Thursday, 13 January 2022

Michael Kritzer and Maria Agatha Hall

Interior of the Catholic parish church of St. Johann, Donaueschingen, Baden, Germany. 
H.Helmlechner, CC BY-SA 4.0, via Wikimedia Commons

Michael Kritzer (b. 28 Sep 1805), son of Sebastian Kritzer and Rosina Drescher, married Maria Agatha Hall (b. 29 Mar 1822), daughter of Johann Hall and Brigitta Engesser, at St. Johann, Donaueschingen, on 26 Apr 1841.

Michael and Agatha (as she appears to have been known) had five children, all also baptised at Donaueschingen's Catholic church of St. Johann.
  1. Rosina Kritzer b. 12 Mar 1842, bap. 14 Apr 1842
  2. Wilhelm Kritzer b. 10 Jan 1844, bap 14 Jan 1844
  3. Wilhelmina Kritzer b. 8 May 1845, bap. 18 May 1845
  4. Anna Kritzer b. 6 Jun 1849, bap. 10 Jun 1849
  5. Augusta Brigitta Kritzer b. 19 Aug 1858, bap. 29 Aug 1858
Michael Kritzer died, aged 61, in Donaueschingen on 1 Apr 1867.

We already know that Anna Kritzer and three of the children of Wilhelm Kritzer came to England. Rosina Kritzer married Josef Johann Baptist Seemann, in Donaueschingen, on 30 Sep 1869 and Wilhelmina Kritzer married Carl Emil Boll, again in Donaueschingen, on 29 May 1873. This last couple had at least seven children, giving the potential for further family still remaining in the area. There are no further records showing up for Augusta Brigitte Kritzer.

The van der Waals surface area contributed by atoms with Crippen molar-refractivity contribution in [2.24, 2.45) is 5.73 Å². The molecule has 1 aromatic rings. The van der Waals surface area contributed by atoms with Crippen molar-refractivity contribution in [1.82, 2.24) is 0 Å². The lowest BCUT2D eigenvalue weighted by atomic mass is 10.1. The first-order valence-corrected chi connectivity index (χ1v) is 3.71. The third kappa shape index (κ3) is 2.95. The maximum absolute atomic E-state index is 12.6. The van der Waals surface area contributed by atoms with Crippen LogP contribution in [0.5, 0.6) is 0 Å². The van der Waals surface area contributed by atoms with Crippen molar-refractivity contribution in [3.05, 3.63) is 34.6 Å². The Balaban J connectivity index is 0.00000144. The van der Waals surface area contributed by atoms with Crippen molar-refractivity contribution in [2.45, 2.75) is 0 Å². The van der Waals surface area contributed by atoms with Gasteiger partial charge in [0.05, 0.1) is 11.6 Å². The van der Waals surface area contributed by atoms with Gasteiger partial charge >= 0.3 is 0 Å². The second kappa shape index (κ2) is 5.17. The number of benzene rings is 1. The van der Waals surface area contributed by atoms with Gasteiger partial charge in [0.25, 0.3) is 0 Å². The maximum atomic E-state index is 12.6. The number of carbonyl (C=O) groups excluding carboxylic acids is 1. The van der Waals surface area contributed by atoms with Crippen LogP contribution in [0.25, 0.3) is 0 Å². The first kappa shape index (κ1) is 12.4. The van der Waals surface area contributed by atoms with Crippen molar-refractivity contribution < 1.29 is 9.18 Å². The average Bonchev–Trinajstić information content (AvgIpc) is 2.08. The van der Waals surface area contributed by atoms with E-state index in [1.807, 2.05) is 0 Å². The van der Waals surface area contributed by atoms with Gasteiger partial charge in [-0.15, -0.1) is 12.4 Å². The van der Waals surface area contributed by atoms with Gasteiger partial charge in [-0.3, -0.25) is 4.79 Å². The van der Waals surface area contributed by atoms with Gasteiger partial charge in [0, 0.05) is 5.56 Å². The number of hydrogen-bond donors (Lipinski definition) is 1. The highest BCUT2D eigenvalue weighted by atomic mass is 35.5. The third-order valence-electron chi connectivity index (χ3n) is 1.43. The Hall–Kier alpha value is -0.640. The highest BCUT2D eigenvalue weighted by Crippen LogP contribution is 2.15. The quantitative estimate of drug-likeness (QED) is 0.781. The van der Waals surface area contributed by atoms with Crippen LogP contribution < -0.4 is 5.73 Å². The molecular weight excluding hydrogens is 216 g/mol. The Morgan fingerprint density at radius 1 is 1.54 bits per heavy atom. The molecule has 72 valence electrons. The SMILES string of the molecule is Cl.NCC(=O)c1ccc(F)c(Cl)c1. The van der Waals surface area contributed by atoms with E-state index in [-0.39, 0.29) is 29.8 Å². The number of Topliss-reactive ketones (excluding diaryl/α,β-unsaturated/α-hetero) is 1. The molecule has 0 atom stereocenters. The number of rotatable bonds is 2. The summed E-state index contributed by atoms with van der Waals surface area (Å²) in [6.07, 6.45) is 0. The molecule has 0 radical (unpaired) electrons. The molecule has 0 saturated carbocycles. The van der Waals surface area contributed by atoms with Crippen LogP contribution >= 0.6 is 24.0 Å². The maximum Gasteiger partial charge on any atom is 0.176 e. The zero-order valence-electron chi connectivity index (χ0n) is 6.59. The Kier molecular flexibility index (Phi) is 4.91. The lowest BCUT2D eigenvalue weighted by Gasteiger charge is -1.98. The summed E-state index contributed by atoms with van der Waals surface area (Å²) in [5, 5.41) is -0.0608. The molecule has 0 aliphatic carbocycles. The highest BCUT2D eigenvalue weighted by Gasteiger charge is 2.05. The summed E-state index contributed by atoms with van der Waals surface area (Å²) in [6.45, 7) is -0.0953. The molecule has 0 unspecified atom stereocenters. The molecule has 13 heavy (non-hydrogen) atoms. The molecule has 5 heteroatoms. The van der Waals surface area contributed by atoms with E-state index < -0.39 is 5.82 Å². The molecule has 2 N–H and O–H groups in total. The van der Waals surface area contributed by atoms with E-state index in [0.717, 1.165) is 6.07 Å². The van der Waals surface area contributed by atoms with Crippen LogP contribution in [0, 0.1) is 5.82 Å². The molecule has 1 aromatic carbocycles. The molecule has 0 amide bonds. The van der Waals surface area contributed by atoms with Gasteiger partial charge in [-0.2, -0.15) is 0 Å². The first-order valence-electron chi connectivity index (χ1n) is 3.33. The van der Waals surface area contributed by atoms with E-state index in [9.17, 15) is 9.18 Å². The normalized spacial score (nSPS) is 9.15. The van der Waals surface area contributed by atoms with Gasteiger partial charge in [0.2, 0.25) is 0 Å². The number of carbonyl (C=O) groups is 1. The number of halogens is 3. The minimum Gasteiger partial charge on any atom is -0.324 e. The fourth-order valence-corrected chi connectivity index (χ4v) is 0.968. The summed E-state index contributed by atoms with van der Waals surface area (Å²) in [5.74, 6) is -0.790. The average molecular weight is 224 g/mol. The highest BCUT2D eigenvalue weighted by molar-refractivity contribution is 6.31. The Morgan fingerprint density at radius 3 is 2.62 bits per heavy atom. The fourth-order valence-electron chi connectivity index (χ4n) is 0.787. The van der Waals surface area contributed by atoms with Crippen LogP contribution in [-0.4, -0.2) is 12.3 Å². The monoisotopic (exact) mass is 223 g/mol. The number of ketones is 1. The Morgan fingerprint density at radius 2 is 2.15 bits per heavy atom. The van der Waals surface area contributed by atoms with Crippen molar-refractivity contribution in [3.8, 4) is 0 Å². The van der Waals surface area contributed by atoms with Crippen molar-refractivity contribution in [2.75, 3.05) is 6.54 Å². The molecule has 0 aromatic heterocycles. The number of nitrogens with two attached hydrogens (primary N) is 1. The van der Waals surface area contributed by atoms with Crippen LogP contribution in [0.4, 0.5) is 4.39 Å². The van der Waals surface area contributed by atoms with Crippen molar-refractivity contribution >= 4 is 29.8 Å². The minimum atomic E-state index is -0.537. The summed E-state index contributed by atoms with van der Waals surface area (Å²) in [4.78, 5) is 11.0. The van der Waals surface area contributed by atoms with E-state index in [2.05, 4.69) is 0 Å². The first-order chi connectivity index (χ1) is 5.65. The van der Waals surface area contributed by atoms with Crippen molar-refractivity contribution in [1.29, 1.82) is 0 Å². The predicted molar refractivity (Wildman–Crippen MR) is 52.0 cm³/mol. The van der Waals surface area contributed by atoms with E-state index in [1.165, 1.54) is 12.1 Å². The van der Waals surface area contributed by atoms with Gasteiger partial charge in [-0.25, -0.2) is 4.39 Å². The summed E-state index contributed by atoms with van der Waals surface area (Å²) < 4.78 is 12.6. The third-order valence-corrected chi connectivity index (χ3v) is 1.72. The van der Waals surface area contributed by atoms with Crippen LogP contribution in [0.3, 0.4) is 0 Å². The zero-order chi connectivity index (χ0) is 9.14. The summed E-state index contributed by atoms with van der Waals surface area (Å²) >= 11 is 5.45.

There is evidence of baptisms and marriages of this family, in this parish, right back to the 16th Century (then in a previous church building, clearly).
The German surname Kritzer, it is said, is derived from the Old German word "Kretscham," meaning "inn." The name was most likely first borne by an innkeeper. [We wouldn't have any of those in the family. LOL!] Although, there is an alternative suggestion that it's South German: probably an occupational name for a coiner, from krüzer Kreutzer. 

No comments:

Please expect changes to these pages from time to time as we find new data or new records become available. You may like to use Follow That Page, a change detection service that sends you an email when web pages have changed.

If you're related to any of the people written about, I'm guessing you'll recognise them from the surnames. If you are, do please get in touch.